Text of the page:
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# Tutor profile: Meaghan L.

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Meaghan L.
High School Math Teacher for 8 Years
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## Questions

### Subject:Pre-Calculus

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Question:

A Ferris wheel whose maximum height reaches 100 feet sits 7 feet above the ground. This wheel makes 2 rotations per minute. Model a person’s height (feet) on the Ferris wheel over time (seconds) using a sinusoidal function.

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Meaghan L.

### Subject:Calculus

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Question:

A 6ft tall man is walking away from a 20ft lamppost at a rate of 5 ft/min. How fast is his shadow growing when he is 9 feet from the poll?

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Meaghan L.

Let x be the distance the man is from the light pole. Remember that this is a changing value. Let s be the length of the shadow. This is also changing. The rate at which it is changing is what we are trying to find. The height of the lamppost and the man’s height are fixed values. We are given the rate at which he is walking away (5ft/min). This means that x is changing at a rate of 5ft/min. So we can say that dx/dt is 5. We are looking for ds/dt. We need a formula to relate these rates (hence, related rates problems). To do these we will use some properties of similar triangles. There are two similar triangles in our picture. The big one with legs 20 and (x+s) and the smaller one with legs 6 and s. We can set up a proportion with the side lengths since “corresponding parts of congruent triangles are proportional.” That will look like this: 20/(x+s)=6/s We will use implicit differentiation so we can plug in the information we now. Let’s cross multiply and simplify to make that easier. 20s=6(x+s) 20s=6x+6s 14s=6x Use implicit differentiation to find this derivative. This gives us: 14(ds/dt)=6(dx/dt) Plug in what we are given (dx/dt) and solve for (ds/dt). 14(ds/dt)=6*5 14(ds/dt)=30 ds/dt=30/14=2.14 ft/min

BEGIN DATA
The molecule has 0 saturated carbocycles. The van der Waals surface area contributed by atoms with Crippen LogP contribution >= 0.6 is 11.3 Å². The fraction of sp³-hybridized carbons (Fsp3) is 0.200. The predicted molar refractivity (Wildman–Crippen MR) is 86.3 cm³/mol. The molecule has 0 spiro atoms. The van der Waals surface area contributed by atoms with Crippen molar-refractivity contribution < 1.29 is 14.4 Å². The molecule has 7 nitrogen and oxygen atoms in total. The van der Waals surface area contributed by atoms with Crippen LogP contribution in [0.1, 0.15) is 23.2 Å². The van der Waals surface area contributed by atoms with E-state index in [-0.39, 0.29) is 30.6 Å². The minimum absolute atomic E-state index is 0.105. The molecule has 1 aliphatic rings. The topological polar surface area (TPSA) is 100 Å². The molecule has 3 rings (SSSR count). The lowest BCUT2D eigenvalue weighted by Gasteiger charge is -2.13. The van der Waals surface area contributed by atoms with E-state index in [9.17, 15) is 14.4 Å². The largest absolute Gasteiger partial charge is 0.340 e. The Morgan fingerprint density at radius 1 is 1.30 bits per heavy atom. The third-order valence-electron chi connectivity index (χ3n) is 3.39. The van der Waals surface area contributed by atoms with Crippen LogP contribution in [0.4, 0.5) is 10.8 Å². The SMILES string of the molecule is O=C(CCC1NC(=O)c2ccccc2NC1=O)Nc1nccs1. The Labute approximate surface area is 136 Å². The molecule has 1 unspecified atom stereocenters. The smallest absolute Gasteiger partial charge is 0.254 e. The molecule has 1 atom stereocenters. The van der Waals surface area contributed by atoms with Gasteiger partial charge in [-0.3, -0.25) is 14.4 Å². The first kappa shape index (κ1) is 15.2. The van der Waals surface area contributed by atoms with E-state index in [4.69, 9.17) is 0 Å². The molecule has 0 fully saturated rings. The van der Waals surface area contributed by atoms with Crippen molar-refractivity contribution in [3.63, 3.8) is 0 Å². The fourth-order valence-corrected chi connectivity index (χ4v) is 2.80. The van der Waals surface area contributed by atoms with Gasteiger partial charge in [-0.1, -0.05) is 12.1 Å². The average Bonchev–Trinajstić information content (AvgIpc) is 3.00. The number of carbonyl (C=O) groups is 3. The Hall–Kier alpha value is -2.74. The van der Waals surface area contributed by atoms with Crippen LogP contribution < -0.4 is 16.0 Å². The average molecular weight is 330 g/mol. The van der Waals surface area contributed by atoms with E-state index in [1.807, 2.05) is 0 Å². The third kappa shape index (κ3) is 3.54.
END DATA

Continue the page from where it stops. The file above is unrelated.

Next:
### Subject:Algebra

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Question:

Write a linear equation in slope intercept form to model the following situation, then answer the question that follow: Its Saturday morning and you have decided to ride your bike to your friends house to spend the day. She lives 7 miles away from you. You usually average 15 mph when riding your bike. 1. Write an equation to model your distance from your friends house (y) in terms of the about of time (in hours) you have been riding (x).

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Meaghan L.

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